Small business is faced with many challenges, but one of the most daunting is what to do with those customers that are costing you money.

In many instances, breaking up with the customer is the only viable option.

Recently a friend of mine broke it off with a number of her ‘business’ customers. Their expectations of her small floral business were unrealistic. It was scary to cut ties with her regular weekly orders, but the move paid off. She was able to invest the extra time in creating a more focused online marketing and social media plan. Now her high Google search ranking brings daily ‘one-off’ customers to her online door. Her customers are happy and she has rebuilt confidence in her business and herself.

Another friend had a client that would complain about everything from the price of a renovation to the tiles he had chosen, but didn’t like, once they were laid. Most recently, this client wanted to match custom-built closets (built in 1990) to new closets, for another room, at a very cheap price. My friend was clear “the only way to match custom-built closets was to custom-build them again, but even then, they wouldn’t be identical”. Instead, the client decided to pick a set of standard closets, that he believed most closely matched his custom-built closets. The quote was signed and my friend installed the closets. Two days later, he was uninstalling the closets and building a set of custom closets that more closely matched – at no extra charge to the client. The client was still unhappy because they were not identical…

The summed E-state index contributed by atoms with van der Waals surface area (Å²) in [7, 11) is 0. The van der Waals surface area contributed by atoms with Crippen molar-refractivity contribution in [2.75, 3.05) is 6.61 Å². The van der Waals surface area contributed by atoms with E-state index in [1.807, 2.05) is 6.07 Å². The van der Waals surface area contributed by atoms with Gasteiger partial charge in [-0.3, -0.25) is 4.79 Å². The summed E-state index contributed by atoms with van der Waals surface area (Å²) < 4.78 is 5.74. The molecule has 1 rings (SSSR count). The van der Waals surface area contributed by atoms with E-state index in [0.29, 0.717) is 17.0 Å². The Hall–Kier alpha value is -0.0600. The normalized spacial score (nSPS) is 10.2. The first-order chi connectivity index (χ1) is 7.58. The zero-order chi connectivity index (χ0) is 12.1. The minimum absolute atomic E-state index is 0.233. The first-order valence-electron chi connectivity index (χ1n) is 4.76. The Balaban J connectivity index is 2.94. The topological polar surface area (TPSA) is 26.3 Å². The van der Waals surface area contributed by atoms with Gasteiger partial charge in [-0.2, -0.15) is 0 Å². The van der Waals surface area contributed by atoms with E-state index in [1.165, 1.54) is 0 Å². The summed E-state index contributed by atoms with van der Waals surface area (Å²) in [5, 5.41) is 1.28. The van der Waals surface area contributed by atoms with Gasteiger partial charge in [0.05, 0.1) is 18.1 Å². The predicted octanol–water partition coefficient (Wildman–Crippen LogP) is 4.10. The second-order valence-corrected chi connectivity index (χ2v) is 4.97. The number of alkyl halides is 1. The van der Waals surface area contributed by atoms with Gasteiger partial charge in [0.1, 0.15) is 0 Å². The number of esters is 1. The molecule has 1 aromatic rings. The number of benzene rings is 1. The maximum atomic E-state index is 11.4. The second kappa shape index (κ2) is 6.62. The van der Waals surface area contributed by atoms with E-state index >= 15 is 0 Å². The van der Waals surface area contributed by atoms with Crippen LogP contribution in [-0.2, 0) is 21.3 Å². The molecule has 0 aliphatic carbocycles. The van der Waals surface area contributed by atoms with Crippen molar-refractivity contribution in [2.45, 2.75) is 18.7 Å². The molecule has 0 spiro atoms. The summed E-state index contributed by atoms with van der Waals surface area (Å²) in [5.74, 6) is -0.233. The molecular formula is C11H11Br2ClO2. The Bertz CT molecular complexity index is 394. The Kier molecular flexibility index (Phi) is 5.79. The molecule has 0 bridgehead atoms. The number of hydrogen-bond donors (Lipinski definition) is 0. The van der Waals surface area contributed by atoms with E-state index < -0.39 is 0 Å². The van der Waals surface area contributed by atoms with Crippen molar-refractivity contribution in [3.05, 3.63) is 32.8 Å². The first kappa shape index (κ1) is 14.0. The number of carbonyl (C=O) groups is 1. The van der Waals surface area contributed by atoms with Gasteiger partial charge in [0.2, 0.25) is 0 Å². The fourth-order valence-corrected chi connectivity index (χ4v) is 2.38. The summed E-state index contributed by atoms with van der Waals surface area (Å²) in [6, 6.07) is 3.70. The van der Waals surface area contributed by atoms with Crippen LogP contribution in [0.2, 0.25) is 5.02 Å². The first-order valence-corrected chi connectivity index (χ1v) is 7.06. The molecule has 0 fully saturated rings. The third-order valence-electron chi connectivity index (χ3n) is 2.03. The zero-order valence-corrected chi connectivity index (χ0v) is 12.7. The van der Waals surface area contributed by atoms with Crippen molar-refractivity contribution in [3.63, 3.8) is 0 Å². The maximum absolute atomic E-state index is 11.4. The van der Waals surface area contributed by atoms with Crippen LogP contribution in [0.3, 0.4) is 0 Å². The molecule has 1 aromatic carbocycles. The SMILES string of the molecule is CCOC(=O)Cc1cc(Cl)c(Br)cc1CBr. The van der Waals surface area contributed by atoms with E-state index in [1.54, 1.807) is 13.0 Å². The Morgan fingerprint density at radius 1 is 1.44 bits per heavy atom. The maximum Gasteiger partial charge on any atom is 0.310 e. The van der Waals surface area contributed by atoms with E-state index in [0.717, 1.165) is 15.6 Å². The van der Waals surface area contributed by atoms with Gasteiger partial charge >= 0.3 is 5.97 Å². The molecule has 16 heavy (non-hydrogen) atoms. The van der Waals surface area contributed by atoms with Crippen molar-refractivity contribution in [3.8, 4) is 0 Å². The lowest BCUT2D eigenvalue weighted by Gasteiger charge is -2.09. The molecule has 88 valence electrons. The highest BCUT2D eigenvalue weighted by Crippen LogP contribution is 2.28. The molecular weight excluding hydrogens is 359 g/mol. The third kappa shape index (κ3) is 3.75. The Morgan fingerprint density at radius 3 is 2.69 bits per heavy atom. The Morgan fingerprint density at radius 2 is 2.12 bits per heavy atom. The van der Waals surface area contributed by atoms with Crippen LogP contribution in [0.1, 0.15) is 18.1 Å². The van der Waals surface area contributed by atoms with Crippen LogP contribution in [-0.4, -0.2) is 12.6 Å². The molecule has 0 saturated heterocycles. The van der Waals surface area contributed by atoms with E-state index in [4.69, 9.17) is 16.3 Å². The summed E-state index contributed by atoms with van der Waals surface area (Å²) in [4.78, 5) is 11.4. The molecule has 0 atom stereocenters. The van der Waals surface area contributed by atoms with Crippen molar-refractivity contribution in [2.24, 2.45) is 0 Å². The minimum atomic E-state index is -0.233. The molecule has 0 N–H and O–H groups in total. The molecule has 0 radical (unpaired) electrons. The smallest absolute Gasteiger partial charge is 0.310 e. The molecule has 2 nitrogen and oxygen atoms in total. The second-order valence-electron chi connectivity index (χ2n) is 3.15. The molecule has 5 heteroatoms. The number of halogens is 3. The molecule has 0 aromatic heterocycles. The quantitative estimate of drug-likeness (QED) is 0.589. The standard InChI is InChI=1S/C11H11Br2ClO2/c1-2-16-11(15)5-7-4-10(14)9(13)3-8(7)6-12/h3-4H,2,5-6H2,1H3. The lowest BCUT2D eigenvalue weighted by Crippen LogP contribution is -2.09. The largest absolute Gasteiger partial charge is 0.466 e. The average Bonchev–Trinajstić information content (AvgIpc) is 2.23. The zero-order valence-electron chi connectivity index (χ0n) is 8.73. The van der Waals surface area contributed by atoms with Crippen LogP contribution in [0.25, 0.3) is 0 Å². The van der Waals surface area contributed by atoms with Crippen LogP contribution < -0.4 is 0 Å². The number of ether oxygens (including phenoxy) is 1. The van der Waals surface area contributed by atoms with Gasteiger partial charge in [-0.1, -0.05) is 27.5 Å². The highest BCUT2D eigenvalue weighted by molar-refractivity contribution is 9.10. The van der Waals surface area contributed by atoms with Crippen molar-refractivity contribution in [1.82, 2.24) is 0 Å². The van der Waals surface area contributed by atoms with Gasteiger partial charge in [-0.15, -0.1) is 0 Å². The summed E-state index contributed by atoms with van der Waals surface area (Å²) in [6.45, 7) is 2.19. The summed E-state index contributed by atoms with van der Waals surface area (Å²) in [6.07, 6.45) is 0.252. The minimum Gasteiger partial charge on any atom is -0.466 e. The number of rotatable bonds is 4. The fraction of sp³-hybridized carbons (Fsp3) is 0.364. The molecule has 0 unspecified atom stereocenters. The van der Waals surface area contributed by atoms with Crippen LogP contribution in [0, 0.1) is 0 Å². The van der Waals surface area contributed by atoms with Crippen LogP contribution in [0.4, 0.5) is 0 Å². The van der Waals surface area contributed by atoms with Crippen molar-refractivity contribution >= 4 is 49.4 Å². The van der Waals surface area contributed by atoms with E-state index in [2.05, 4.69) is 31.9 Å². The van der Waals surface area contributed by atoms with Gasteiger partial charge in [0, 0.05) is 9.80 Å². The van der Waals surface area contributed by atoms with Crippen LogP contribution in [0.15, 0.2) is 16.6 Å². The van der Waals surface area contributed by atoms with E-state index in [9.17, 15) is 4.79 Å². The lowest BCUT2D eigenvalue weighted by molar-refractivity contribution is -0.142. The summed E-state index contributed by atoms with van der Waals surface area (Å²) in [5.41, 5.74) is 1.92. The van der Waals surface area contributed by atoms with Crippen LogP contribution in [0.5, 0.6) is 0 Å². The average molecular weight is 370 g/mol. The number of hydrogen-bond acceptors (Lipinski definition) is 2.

Every customer’s expectations are different and as a small business it is imperative that you understand what expectations you are able to meet. You are not going to please every one, but you can limit the number of unhappy customers by ensuring you position your business appropriately. Do not over-promise and under-deliver. Do not use the words ‘satisfaction guaranteed’, unless you can guarantee satisfaction to every customer.

The key is authenticity. Be open, honest and upfront about what you can achieve and what you can’t, and if you find yourself repeatedly disappointing the same customer, perhaps it’s time to break-up.

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